Elites and Polarization

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Elites and Polarization

The readings for this week outlined the complexity of polarized politics, particularly its history, output, and negative consequences on not only the United States electorate but also the nations' own institutions of governance. In the McCarty article, he touches on how polarization limits the ability of congressional and legislative officials to undertake ambitious policy making. Moreover, McCarty asserts that polarization has weakened the ability of the legislative branch to engage in meaningful policy making, especially as it relates to economic and social issues. As a result, judicial and executive branch officials, according to McCarty, are forced to independently create policy to mitigate these effects.

Building off the general context of polarization in US politics laid by McCarty, the text by Mann and Ornstein touch on the inception of modern polarization through focusing on the effects of a coarsened political culture on governance. The authors also attribute a sensationalized media and the influence of ever increasing droves of money to polarization and ineffectiveness of the US government in policy making.

Lastly, the Arceneaux and Nicholson piece give specific insight into a political party attributed to polarizing US politics, the Tea Party. In the article, the authors give a profile of the Tea party and confirm some of the long held perceptions of the political entity such as their disdain for President Obama's economic policies. Conversely, the authors elucidate common myths about the party such as the homogenous nature of its supporters and that their values are primarily motivated by racial resentment.

All in all, it is noteworthy that each reading acknowledged the power of a small or elite group of people radically polarizing the political landscape. From Newt Gingrich's cohort of lawmakers resulting in the demise of centrists, the power of Tea Party elites in shaping the movement's perception, to even the use of parliamentary tactics by a small group of legislators that result in polarization-induced-gridlock, an elitist influence is seemingly acting as a catalyst to polarization. As evidenced by Domhoff, while the elite echelon of society might not be directly involved, the polarizing figures of politics (i.e. Newt Gingrich at the Bohemian retreat) are welcoming access to them. As a result, through their resources, the elite's of society are likely proliferating the polarizing narrative of US politics today.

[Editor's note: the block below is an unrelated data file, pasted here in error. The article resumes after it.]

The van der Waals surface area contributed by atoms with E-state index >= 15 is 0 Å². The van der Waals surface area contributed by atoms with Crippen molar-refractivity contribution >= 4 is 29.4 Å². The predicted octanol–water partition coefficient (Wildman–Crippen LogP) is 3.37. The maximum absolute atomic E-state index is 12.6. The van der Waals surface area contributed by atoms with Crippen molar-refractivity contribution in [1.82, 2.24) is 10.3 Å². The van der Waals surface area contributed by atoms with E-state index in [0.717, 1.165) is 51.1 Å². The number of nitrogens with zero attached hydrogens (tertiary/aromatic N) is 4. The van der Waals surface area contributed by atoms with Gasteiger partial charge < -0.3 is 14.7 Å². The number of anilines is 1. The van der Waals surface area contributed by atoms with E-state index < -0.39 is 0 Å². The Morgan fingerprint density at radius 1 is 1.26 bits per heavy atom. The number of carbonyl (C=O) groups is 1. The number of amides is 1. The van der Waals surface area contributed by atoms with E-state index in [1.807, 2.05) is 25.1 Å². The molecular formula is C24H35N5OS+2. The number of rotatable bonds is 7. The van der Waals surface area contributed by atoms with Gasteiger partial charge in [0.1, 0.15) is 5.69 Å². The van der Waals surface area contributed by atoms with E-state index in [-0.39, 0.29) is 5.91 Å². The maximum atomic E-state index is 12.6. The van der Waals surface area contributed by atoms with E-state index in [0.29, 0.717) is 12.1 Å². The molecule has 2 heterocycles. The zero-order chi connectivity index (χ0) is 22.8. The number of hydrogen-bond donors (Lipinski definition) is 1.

What role do the elite play in political polarization?

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I also thought it was interesting when McCarty asserted that polarization is an “elite phenomenon.” That while the general electorate is not becoming ideologically distant, the legislators that represent them are. I also thought it was interesting to compare the Mann and Ornstein piece to the McCarty piece. Mann and Ornstein are pretty explicit in blaming the GOP for most of the gravitation towards highly polarized politics, and the McCarty article makes the case, as you mentioned, that polarization causes policy-making to become irresponsive to a changing environment. Democrats, being the more progressive party, would seem to be the biggest losers in this scenario. So if elites, Republicans are the main culprit of increasing polarization, what organized response needs to be undertaken by moderates and liberals? Is there any reversing the polarizing divide that has led to a completely debilitated branch of government?

As suggested by McCarty (2007, p. 224) “One of the most important things to keep in mind is that polarization is primarily an elite phenomenon (…)”. Assuming this holds, and assuming what Domhoff suggests, the political polarization is a way that the elites (or upper class) have to socialize and keep their institutions working. Thus, the role that elite play is merely a consequence of how they work.

Now, the public has also incorporated this polarization within their institutions. This is what makes this phenomenon very complex, because the distinction between elite and mass is blurred and “hot button” issues are equally confronted at the two levels. Accordingly, the role that the elite plays is to make this confrontation more evident to the public, and use the public’s reactions as fuel of the polarization. So it is very difficult to find a causation relationship between elite and masses towards political polarization.

I feel like many had the initial assumption that the Tea Party was a movement representing an ignorant, small-minded approach to governance. It's revealing that Arceneaux and Nicholson attribute affluence to many members. This is consistent with other studies on Tea Party members.

Harvard's Theda Skocpol identified that not only were Tea Party members affluent, but they were organized. She notes how they referred to contentious legislative proposals by their appropriate bill numbers, some even sacrificing their despised "Obamacare" for the "Affordable Care and Patient Protection Act". (FYI - her book is called "The Tea Party and the Remaking of Republican Conservatism"). It is largely consistent with Arceneaux and Nicholson, but provides a more in depth look.

While I personally struggle with the cornerstone Tea Party beliefs, I acknowledge the legitimacy of their tenets. They seem to be built with a grassroots approach, relying on what is in some respects an relatively informed base.

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